London

Met Police announce borough shake-up areas

Met Police officers generic
Image caption The Metropolitan Police Service needs to save £400m in the next four years

The boroughs which will merge as part of a shake-up at the Metropolitan Police have been announced.

From January, the Met is testing out a restructure which will see it move from borough-based policing to larger basic command units (BCUs).

The trial will see Barking and Dagenham, Redbridge and Havering, and Camden and Islington boroughs merge.

The Met said it would not mean any station closures or job cuts.

But the Metropolitan Police Federation said it would be surprised if this did not happen because "otherwise what's the point of what they are trying to achieve?"

Scotland Yard said it had to save £400m in the next four years.

'What victims need'

It said the new system would bring together "management of neighbourhoods, response, investigation and protection of vulnerable people, including child protection, victims of sexual abuse and domestic abuse".

Each BCU will be led by an interim commander, a chief superintendent and four superintendents who will each be responsible for neighbourhoods, response, investigation and protecting vulnerable people.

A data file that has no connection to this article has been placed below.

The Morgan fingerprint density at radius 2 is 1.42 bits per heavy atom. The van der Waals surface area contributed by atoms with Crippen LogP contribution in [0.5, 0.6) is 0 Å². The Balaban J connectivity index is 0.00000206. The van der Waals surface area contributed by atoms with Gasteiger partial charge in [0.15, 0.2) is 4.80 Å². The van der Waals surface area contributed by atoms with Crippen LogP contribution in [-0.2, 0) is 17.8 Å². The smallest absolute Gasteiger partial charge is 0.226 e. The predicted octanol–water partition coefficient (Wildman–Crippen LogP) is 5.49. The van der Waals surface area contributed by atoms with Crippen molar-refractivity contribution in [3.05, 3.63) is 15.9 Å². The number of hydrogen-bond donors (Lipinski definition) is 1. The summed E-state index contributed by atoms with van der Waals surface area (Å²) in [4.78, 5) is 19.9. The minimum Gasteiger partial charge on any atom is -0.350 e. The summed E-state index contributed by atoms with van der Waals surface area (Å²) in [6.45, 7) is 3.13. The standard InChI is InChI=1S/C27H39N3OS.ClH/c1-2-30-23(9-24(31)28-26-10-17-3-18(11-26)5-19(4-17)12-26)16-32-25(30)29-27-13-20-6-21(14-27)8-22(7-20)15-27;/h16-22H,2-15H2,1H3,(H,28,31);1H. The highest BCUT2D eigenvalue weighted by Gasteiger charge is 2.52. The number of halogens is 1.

People, buildings, technology and vehicles will be shared across the boroughs within the BCU.

Deputy Assistant Commissioner Mark Simmons, who is responsible for the BCU test, said: "Change is important for the Met to remain operationally effective in the changing policing landscape.

"We want to invest more into neighbourhood policing and protect vulnerable people across London as well as make sure we are able to deal with predicted increases in demand.

"We also want to implement a way of investigating crime that is more focused on what victims need and can be even more effective in tackling serious offending."

The Deputy Mayor for Policing and Crime, Sophie Linden, said the Met wanted to reduce the amount it spent on management so it could "maximise the amount spent on operational policing".

A spokesman for the Metropolitan Police Federation said officers had "massive concerns" about the scheme, particularly over fatigue and increasing workloads.

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